Convicted criminal will avoid jail for importing cocaine if he leaves country for job in Hungary
A man who served time for attempted murder will escape a jail term here for importing cocaine if he leaves Ireland and takes up a job offer in his native Hungary.
Jozsef Keresnyei (29) was caught at Dublin Airport carrying 99 pellets of cocaine internally. He later told gardai he’d been given €300 to bring the drugs to Ireland by a man he’d met in prison while serving a sentence for attempted murder of his violent, alcoholic father.
He pleaded guilty at Dublin Circuit Criminal Court to importing 1kg of cocaine worth €69,466 and possessing it for sale or supply at Terminal 1, Dublin Airport on March 2, 2013. He has five previous convictions in other jurisdictions, including attempted murder.
Keresnyei, who is of no fixed abode, told gardai he had stabbed his father because his father pulled a knife on him, but rang an ambulance immediately after and explained down the phone what had happened. His father later died in hospital and Keresnyei received a five and a half year sentence in 2008.
Garda Kevin Nolan told Una Tighe BL, prosecuting, that Keresnyei had initially denied possessing drugs, but then made full admissions after passing the pellets over 16 hours in hospital.
He agreed with Peter Maguire BL, defending, that Keresnyei was fully co-operative during interview and would have been a minor player in this drugs enterprise.
Keresnyei, giving evidence, told his counsel that his father was an alcoholic who had been physically abusive to him and his mother growing up.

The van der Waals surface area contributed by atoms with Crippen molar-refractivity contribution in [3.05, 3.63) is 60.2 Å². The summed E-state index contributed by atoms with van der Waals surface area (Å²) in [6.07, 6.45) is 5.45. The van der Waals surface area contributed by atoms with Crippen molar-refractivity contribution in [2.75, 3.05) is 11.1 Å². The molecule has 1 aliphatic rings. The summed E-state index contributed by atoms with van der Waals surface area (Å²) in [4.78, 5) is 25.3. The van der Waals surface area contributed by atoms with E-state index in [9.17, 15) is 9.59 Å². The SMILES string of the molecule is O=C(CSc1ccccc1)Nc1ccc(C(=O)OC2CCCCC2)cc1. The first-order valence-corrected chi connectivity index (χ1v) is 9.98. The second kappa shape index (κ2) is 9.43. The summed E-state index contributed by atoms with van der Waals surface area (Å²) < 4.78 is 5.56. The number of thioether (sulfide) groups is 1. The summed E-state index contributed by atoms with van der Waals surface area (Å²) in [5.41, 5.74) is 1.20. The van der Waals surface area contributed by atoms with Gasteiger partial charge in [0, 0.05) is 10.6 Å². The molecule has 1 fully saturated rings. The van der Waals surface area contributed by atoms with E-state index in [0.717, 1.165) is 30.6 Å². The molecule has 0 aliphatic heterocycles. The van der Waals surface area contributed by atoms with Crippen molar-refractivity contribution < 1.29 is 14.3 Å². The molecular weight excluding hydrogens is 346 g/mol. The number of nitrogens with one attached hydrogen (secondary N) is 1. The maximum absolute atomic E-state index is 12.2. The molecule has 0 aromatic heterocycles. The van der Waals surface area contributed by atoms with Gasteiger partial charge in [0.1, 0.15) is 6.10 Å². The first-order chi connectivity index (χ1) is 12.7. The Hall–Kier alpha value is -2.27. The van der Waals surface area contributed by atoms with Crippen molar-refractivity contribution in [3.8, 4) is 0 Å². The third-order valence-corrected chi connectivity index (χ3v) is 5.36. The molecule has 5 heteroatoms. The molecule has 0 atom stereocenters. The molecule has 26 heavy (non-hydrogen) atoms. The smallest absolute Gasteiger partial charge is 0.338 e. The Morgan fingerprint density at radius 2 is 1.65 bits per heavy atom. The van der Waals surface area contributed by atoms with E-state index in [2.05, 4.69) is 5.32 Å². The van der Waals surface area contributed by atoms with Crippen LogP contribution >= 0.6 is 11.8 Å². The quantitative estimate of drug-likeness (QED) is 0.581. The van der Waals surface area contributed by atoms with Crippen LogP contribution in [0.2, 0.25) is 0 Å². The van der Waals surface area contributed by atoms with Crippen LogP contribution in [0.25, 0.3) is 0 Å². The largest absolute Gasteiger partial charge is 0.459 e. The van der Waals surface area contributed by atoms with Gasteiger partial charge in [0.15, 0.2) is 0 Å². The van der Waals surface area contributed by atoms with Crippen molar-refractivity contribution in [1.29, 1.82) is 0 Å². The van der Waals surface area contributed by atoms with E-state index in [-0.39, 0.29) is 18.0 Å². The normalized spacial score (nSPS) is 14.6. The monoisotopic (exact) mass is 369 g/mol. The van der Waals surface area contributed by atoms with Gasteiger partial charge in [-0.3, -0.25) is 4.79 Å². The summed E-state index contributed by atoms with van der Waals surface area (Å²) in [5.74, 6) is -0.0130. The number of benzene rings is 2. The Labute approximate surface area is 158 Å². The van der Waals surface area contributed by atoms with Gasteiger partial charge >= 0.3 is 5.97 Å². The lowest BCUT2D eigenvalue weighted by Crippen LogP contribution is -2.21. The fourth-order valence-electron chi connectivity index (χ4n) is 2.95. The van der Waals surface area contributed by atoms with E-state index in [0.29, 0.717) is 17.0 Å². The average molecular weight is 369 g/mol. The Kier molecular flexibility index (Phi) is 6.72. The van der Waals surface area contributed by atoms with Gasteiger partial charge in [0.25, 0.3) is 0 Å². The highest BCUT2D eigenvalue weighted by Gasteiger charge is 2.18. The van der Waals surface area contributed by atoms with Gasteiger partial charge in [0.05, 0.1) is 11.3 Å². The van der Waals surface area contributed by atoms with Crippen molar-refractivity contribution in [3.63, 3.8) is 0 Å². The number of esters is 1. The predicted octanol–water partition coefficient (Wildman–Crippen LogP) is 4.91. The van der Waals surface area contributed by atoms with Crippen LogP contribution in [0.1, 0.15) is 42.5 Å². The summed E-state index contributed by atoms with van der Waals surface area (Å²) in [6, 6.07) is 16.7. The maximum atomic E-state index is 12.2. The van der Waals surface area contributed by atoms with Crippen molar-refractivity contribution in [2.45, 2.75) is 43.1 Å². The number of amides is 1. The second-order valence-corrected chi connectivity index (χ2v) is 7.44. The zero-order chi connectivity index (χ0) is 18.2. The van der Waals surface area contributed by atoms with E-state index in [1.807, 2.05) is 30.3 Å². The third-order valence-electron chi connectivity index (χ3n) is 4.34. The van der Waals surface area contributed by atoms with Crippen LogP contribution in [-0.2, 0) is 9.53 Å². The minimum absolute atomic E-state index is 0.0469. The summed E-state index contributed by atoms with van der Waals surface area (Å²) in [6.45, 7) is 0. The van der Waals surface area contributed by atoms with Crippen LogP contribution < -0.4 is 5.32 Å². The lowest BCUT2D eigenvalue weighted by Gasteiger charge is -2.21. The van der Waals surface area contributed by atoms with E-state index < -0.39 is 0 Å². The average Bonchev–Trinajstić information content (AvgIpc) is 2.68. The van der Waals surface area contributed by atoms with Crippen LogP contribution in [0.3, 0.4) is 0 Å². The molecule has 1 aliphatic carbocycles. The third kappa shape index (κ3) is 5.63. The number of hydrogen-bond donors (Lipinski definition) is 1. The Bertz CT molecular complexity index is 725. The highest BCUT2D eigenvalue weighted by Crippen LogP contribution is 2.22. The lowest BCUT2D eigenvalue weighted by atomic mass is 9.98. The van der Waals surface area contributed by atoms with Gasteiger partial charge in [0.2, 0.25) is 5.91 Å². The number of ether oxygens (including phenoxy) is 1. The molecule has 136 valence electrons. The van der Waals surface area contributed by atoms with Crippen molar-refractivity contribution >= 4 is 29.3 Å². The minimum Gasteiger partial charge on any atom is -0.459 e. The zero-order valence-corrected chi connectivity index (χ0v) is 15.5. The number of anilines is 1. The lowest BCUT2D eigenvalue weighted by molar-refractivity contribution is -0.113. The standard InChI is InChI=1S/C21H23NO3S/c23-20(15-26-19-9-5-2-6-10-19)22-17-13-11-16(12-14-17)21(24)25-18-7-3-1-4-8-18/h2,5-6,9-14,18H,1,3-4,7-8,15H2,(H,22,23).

He described how his father would get violent after a few drinks and physically assault him at least once a week from when he was two years old. He said he had no formal education and was primarily reared by his grandmother and grandfather, whom his father would also beat.
The father had held a knife to his son’s throat and stomach on the last attack, before Keresnyei picked up another knife and stabbed him.
He said his other convictions included stealing a couple of cigarette packets from a store and using someone else’s bank card because he was hungry.
He explained that the man he’d met in prison bought him a flight to Madrid and a number of weeks later gave him the cocaine pellets to bring to Dublin.
He apologised in court for his actions, but said he was studying art and computers in prison. He said “no job, no money, no future picture” had been factors in committing the crime.
Mr Maguire submitted to Judge Carmel Stewart that his client had suffered “serious abuse and oppression during his early years” and had no education apart from four years in America when he’d lived there with his mother as a child.
He submitted that Keresnyei was and is vulnerable to being exploited by people in the drugs trade.
Judge Stewart noted that despite Keresnyei’s violent upbringing, he had managed to stay law abiding until he was almost 21 years old and picked up a minor theft conviction.
She said she would give him a three years suspended sentence on condition he leaves the jurisdiction and returns to Hungary to take up the full time work on offer.
She remanded him in custody to appear in court next week to finalise the sentence and to give gardai time to make travel arrangements.